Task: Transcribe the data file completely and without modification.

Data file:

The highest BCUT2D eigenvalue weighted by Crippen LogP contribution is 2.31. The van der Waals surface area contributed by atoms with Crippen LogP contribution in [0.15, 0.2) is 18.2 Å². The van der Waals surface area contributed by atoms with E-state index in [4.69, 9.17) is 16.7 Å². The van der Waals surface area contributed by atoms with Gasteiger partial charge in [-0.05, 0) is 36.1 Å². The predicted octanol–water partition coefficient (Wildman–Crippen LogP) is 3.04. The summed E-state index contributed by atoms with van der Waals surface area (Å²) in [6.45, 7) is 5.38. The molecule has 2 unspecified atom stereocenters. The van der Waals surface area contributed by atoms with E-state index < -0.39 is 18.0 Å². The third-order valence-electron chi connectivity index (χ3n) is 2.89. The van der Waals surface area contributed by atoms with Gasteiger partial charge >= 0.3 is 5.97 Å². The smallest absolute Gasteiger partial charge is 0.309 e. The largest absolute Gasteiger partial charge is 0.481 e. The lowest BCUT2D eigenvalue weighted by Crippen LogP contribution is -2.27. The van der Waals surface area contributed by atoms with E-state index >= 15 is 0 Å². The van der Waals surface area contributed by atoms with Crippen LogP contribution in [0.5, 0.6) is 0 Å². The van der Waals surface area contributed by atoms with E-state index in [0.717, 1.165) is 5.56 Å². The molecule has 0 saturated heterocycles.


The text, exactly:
The highest BCUT2D eigenvalue weighted by Crippen LogP contribution is 2.31. The van der Waals surface area contributed by atoms with Crippen LogP contribution in [0.15, 0.2) is 18.2 Å². The van der Waals surface area contributed by atoms with E-state index in [4.69, 9.17) is 16.7 Å². The van der Waals surface area contributed by atoms with Gasteiger partial charge in [-0.05, 0) is 36.1 Å². The predicted octanol–water partition coefficient (Wildman–Crippen LogP) is 3.04. The summed E-state index contributed by atoms with van der Waals surface area (Å²) in [6.45, 7) is 5.38. The molecule has 2 unspecified atom stereocenters. The van der Waals surface area contributed by atoms with E-state index < -0.39 is 18.0 Å². The third-order valence-electron chi connectivity index (χ3n) is 2.89. The van der Waals surface area contributed by atoms with Gasteiger partial charge >= 0.3 is 5.97 Å². The smallest absolute Gasteiger partial charge is 0.309 e. The largest absolute Gasteiger partial charge is 0.481 e. The lowest BCUT2D eigenvalue weighted by Crippen LogP contribution is -2.27. The van der Waals surface area contributed by atoms with E-state index >= 15 is 0 Å². The van der Waals surface area contributed by atoms with Crippen LogP contribution in [0.5, 0.6) is 0 Å². The van der Waals surface area contributed by atoms with E-state index in [0.717, 1.165) is 5.56 Å². The molecule has 0 saturated heterocycles.